How to Grow Poke Milkweed for Pollinators

Discover a unique, uncommon milkweed for the shady areas of your yard! Here's how to grow poke milkweed, and how it benefits butterflies.

poke milkweedVia

You’ve heard of common milkweed. You’ve heard of swamp milkweed. You might’ve even heard of showy milkweed, or non-native tropical milkweed. But have you heard of poke milkweed?

If you haven’t, you’re not alone. Poke milkweed (Asclepias exaltata) is a less common—but quite unique—milkweed species found in the northeastern and midwestern United States. It offers many of the same benefits as the more well-known milkweeds, but with intriguing flowers that set it apart from the others. Here’s how to grow it.

Not sure where or how to start when adding milkweed to your yard? Check out our ultimate guide to growing milkweed.

Poke Milkweed Care and Growing Tips

poke milkweedVia Prairie Moon Nursery
This is a good type of milkweed for growing in shade gardens.

This milkweed is a perfect choice for the not-quite sunny areas of your yard. Commonly found at the edges of woodlands, it grows best in part-sun to part shade, in moist to partly dry soil. It does best with more shade than less—with too much sun, the leaves can yellow and drop off.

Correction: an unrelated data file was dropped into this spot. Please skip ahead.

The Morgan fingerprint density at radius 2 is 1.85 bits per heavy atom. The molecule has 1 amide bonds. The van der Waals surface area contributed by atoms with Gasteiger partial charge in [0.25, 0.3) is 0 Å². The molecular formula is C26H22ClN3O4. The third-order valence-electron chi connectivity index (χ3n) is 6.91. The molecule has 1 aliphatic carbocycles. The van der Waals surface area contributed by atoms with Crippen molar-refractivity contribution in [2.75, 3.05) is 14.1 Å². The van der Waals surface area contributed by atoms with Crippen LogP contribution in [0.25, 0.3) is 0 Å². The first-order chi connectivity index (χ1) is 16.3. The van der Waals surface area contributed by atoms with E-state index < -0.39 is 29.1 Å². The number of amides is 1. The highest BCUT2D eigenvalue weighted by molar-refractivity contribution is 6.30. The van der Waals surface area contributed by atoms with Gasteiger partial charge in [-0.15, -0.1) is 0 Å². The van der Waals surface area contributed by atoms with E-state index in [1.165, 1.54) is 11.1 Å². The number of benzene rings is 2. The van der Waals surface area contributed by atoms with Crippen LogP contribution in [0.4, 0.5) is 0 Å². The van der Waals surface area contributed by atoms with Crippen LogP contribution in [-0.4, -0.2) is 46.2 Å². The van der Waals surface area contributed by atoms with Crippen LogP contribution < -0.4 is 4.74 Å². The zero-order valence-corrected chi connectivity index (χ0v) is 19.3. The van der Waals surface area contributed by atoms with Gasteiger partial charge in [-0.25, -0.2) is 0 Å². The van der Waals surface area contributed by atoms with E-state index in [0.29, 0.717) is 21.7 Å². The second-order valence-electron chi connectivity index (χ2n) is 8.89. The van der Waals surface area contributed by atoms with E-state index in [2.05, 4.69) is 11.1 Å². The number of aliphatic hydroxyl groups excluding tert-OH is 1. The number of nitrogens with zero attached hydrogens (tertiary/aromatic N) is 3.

In certain portions of its range, it is uncommonly seen. This large-leafed plant looks similar to common milkweed but is notably less aggressive; however, it may hybridize when grown nearby.

Fragrant white or purple flowers bloom from May through August and grow in droopy clusters. Leaves are bright green and oval-shaped. Watch out for hungry rabbits, who tend to munch on the leaves when given the chance. Deer tend to leave it alone. Is milkweed poisonous to people and pets?

Zone: 3 to 7
Light needs: Part sun to shade
Soil: Moist to partly dry
Size: 3 to 5 feet tall
Attracts: Butterflies and bees
Foliage: Large, oval-shaped green leaves

Thinking of adding common milkweed to your garden? Read about the pros and cons.

Poke Milkweed Benefits

poke milkweedVia Prairie Moon Nursery
The fragrant flowers will attract butterflies.

Poke milkweed flowers are a favorite of many butterfly species, like monarchs and great spangled fritillaries as well as bees. Like other native types of milkweed, it’s a host plant for monarch caterpillars.

Next, learn fascinating facts about milkweed that you should know.

Emily Hannemann
Emily Hannemann is an associate editor for Birds & Blooms Digital. Throughout her years with the publication, she has written multiple articles for print as well as digital, all covering birding and gardening. In her role as associate editor, she is responsible for creating and editing articles on the subject of birding and gardening, as well as putting together Birds & Bloom's daily digital newsletter. After graduating from the University of Missouri-Columbia with a master's degree in magazine journalism and undergraduate degrees in journalism and English, she has more than eight years of experience in the magazine, newspaper, and book industries.